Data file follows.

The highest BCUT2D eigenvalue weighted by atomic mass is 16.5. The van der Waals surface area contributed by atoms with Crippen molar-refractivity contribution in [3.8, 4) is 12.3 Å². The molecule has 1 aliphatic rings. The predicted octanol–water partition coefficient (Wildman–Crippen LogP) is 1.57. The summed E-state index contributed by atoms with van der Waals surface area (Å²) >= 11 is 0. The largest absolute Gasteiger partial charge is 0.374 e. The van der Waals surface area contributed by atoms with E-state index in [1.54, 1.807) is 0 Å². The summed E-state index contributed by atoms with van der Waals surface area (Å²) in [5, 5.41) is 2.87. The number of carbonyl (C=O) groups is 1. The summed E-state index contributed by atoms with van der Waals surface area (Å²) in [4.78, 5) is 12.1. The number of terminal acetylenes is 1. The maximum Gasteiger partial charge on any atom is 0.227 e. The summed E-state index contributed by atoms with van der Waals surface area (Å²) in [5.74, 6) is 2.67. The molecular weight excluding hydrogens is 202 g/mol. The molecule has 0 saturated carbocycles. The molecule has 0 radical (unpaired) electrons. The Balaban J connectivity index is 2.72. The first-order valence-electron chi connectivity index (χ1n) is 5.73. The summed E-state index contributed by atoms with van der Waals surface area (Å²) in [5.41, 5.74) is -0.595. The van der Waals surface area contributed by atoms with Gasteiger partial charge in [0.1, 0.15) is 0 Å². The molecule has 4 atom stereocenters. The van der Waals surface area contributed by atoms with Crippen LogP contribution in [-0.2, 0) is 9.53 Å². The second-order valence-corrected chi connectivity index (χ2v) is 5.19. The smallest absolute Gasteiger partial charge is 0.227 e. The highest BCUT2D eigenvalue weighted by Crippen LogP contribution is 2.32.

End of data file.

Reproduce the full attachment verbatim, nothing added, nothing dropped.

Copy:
The highest BCUT2D eigenvalue weighted by atomic mass is 16.5. The van der Waals surface area contributed by atoms with Crippen molar-refractivity contribution in [3.8, 4) is 12.3 Å². The molecule has 1 aliphatic rings. The predicted octanol–water partition coefficient (Wildman–Crippen LogP) is 1.57. The summed E-state index contributed by atoms with van der Waals surface area (Å²) >= 11 is 0. The largest absolute Gasteiger partial charge is 0.374 e. The van der Waals surface area contributed by atoms with E-state index in [1.54, 1.807) is 0 Å². The summed E-state index contributed by atoms with van der Waals surface area (Å²) in [5, 5.41) is 2.87. The number of carbonyl (C=O) groups is 1. The summed E-state index contributed by atoms with van der Waals surface area (Å²) in [4.78, 5) is 12.1. The number of terminal acetylenes is 1. The maximum Gasteiger partial charge on any atom is 0.227 e. The summed E-state index contributed by atoms with van der Waals surface area (Å²) in [5.74, 6) is 2.67. The molecular weight excluding hydrogens is 202 g/mol. The molecule has 0 saturated carbocycles. The molecule has 0 radical (unpaired) electrons. The Balaban J connectivity index is 2.72. The first-order valence-electron chi connectivity index (χ1n) is 5.73. The summed E-state index contributed by atoms with van der Waals surface area (Å²) in [5.41, 5.74) is -0.595. The van der Waals surface area contributed by atoms with Gasteiger partial charge in [0.1, 0.15) is 0 Å². The molecule has 4 atom stereocenters. The van der Waals surface area contributed by atoms with Crippen LogP contribution in [-0.2, 0) is 9.53 Å². The second-order valence-corrected chi connectivity index (χ2v) is 5.19. The smallest absolute Gasteiger partial charge is 0.227 e. The highest BCUT2D eigenvalue weighted by Crippen LogP contribution is 2.32.